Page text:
New class discusses gender and horror

Gender in Horror, a class this Spring Semester, will examine how society has reflected its views toward gender through the genre of horror.

The class’s professor, Angela Smith, said that the class will examine the horror genre because of how it uniquely presents society’s concepts toward gender in a way that no other genre can.

“Our culture works out its uncertainties about gender in horror films,” she said. “Horror is testing the boundaries of normality in bodies and gender identities.”

The class will first read classic gothic romance and horror novels, including Mary Shelley’s Frankenstein. Smith says these novels provide an insight into the time during which they were written.

For example, the focus on the fainting maiden, a woman who is vulnerable and subject to the will of men, tells a lot about how women were viewed during the time, she said.

Smith said the gothic novels depict women in a more positive heroic fashion. She specifically referred to the story of Frankenstein, in which a man overlooks a woman’s part in the reproductive process and, in turn, suffers a backlash of negative consequences for it.

She also said that horror depicts women in a heroic fashion because, often, a strong powerful woman defeats the monster.

Smith used “The Silence of the Lambs,” as an example of a woman being able to outsmart the monstrous villain when no one else could.

Smith contended that there are many ways to look at horror films.

“You can look at the violence toward women as sexism, (as) satisfying for the male audience. You can look at the female who defeats the monster as a testament to the power of women. There are many different ways to analyze horror films, and we will be looking at many of them,” she said.

Regardless of what gender biases one finds in horror film, Smith says the class will change the way students look at the horror genre.

There is much to learn from horror films, she said. The cheap thrills are just a part of it. There is a deeper, more complex philosophical side to many horror films.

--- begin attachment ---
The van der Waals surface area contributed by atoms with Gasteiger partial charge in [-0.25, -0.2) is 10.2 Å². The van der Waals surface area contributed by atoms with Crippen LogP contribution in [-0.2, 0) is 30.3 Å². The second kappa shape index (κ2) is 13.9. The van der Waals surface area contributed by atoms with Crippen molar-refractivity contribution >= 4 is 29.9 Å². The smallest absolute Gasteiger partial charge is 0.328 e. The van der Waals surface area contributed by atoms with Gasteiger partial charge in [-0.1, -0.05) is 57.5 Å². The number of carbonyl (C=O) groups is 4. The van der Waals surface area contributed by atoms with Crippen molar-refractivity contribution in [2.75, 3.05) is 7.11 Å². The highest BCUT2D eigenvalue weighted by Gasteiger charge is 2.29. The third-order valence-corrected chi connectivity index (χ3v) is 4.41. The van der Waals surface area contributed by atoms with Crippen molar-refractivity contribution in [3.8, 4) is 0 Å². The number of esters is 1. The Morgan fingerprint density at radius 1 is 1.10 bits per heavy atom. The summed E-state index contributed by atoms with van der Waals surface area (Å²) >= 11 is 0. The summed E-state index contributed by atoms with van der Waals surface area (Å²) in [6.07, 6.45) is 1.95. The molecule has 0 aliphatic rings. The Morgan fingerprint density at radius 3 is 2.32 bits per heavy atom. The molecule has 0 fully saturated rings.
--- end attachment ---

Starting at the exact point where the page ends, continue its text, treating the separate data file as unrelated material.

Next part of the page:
After taking the class, students will probably end up analyzing horror films rather than being scared by them, she said.

The class will be fun, but Smith said that it will also be a lot of work. She said students should be prepared to do plenty of reading and writing on top of watching the films.

Smith warns that students who are uncomfortable with R-rated or scary movies probably shouldn’t take the course because the focus will be on how violence and sexuality are presented in the genre.

Gerda Saunders, associate director of the gender studies program, said that students can contact the professor to make special accommodations, but due to the curriculum of the class, it may be difficult to avoid certain topics that might make some students uncomfortable. Students should consider the curriculum when deciding if the class is right for them.

Officially titled Gender and Horror 5745, the English and gender studies departments will offer the class this Spring Semester on Tuesdays from 4-6 p.m. There are technically no prerequisites for the class, but it is intended mainly for juniors and seniors, Saunders said. To get more specific information regarding the prerequisites, contact the departments directly.

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